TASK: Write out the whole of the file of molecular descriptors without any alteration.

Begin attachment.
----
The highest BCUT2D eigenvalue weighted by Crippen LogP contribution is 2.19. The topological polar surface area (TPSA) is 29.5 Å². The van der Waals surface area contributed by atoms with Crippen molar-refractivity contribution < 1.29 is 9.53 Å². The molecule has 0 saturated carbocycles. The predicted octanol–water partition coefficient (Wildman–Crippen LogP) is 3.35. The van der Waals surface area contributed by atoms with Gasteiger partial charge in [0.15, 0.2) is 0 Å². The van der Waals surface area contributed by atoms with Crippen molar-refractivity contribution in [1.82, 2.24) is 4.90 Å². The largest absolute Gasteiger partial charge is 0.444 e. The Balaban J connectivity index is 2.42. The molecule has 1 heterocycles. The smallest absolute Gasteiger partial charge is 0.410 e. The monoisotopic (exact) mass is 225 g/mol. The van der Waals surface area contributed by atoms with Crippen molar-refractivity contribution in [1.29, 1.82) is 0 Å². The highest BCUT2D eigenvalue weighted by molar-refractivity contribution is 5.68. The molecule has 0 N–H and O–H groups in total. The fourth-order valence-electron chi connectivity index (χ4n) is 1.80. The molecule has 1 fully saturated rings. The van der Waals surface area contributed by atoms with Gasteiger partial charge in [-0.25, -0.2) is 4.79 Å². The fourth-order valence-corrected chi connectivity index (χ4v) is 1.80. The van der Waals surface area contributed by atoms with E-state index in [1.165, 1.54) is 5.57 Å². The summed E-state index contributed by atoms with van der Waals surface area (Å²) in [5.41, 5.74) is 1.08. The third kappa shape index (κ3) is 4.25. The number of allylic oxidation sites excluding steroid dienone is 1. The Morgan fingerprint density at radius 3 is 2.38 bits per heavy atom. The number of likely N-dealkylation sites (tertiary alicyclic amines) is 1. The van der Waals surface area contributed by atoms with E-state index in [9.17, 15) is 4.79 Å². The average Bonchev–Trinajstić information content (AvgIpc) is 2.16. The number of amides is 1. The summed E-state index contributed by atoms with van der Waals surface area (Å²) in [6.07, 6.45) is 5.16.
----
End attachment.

The highest BCUT2D eigenvalue weighted by Crippen LogP contribution is 2.19. The topological polar surface area (TPSA) is 29.5 Å². The van der Waals surface area contributed by atoms with Crippen molar-refractivity contribution < 1.29 is 9.53 Å². The molecule has 0 saturated carbocycles. The predicted octanol–water partition coefficient (Wildman–Crippen LogP) is 3.35. The van der Waals surface area contributed by atoms with Gasteiger partial charge in [0.15, 0.2) is 0 Å². The van der Waals surface area contributed by atoms with Crippen molar-refractivity contribution in [1.82, 2.24) is 4.90 Å². The largest absolute Gasteiger partial charge is 0.444 e. The Balaban J connectivity index is 2.42. The molecule has 1 heterocycles. The smallest absolute Gasteiger partial charge is 0.410 e. The monoisotopic (exact) mass is 225 g/mol. The van der Waals surface area contributed by atoms with Crippen molar-refractivity contribution in [1.29, 1.82) is 0 Å². The highest BCUT2D eigenvalue weighted by molar-refractivity contribution is 5.68. The molecule has 0 N–H and O–H groups in total. The fourth-order valence-electron chi connectivity index (χ4n) is 1.80. The molecule has 1 fully saturated rings. The van der Waals surface area contributed by atoms with Gasteiger partial charge in [-0.25, -0.2) is 4.79 Å². The fourth-order valence-corrected chi connectivity index (χ4v) is 1.80. The van der Waals surface area contributed by atoms with E-state index in [1.165, 1.54) is 5.57 Å². The summed E-state index contributed by atoms with van der Waals surface area (Å²) in [5.41, 5.74) is 1.08. The third kappa shape index (κ3) is 4.25. The number of allylic oxidation sites excluding steroid dienone is 1. The Morgan fingerprint density at radius 3 is 2.38 bits per heavy atom. The number of likely N-dealkylation sites (tertiary alicyclic amines) is 1. The van der Waals surface area contributed by atoms with E-state index in [9.17, 15) is 4.79 Å². The average Bonchev–Trinajstić information content (AvgIpc) is 2.16. The number of amides is 1. The summed E-state index contributed by atoms with van der Waals surface area (Å²) in [6.07, 6.45) is 5.16.